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Advisers urged to study property fund regulations

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Advisers and wealth managers don’t understand the rules around commercial property funds and the way fund managers run them, a trade body report has argued.

A report from Association of Real Estate Funds commissioned to independent consultant John Forbes has called on the FCA to conduct a comprehensive review of the rules around open-ended property funds.

It comes off the back of the series of redemptions requests that led to the temporary gating of funds that followed the Brexit referendum.

Over £18bn assets in commercial property funds were put on hold in the weeks following the EU referendum because of fears over falling property values in the wake of the Brexit vote.

The report argued investors would be more safe in funds that would be able to preserve their money for longer periods in exchange for a higher return.

Property funds provided daily liquidity to investors where it was not needed and generated lower returns in cash, Forbes highlights in the report.

He says: “The regulatory and operating framework for retail investment in the UK in practice restricts retail investors to daily traded funds. Investors should have the choice to also invest in less liquid products, and those who choose to continue to invest in daily traded products need to be fully aware of the cost of liquidity, the risk that liquidity might not be available when they want it and the differences between funds.

“For investors to understand the products in which they are investing, communication by fund managers and financial advisers needs to be improve.”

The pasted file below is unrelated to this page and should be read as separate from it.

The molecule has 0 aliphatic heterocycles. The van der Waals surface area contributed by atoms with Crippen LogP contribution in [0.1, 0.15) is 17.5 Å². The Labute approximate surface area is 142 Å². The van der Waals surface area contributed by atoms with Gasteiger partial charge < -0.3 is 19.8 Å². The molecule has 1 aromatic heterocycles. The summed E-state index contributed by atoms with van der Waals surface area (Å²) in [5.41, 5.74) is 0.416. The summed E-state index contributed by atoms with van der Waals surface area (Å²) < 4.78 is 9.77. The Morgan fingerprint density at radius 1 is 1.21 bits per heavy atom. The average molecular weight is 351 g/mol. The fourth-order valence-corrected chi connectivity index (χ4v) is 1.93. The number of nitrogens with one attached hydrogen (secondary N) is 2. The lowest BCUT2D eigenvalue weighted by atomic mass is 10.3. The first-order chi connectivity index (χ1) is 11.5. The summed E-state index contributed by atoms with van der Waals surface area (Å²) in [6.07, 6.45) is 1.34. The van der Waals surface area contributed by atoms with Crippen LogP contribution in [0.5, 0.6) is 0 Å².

The report says discretionary fund managers and wealth managers were those who demanded funds offer daily liquidity, while this is not usually imposed by regulation.

Apart from suggesting the need for different liquidity structures for these types of funds, the report also argues that the rise of model portfolios and technological change can allow wealth managers to change asset allocation more rapidly and easily.

Aref chief executive John Cartwright told the FT: “There are a lot of views that are valid, but what we’d like to move towards is not to have a rigid system, but to have a system that has flexibility.

“One of the key things is to find ways that will allow retail investors to access the asset class.”

In February, the FCA has launched a discussion paper on open-ended funds investing in illiquid assets to enhance market stability, promote competition in the sector and protect consumers.

The Aref said it will use its report as part of a submission to the FCA paper.

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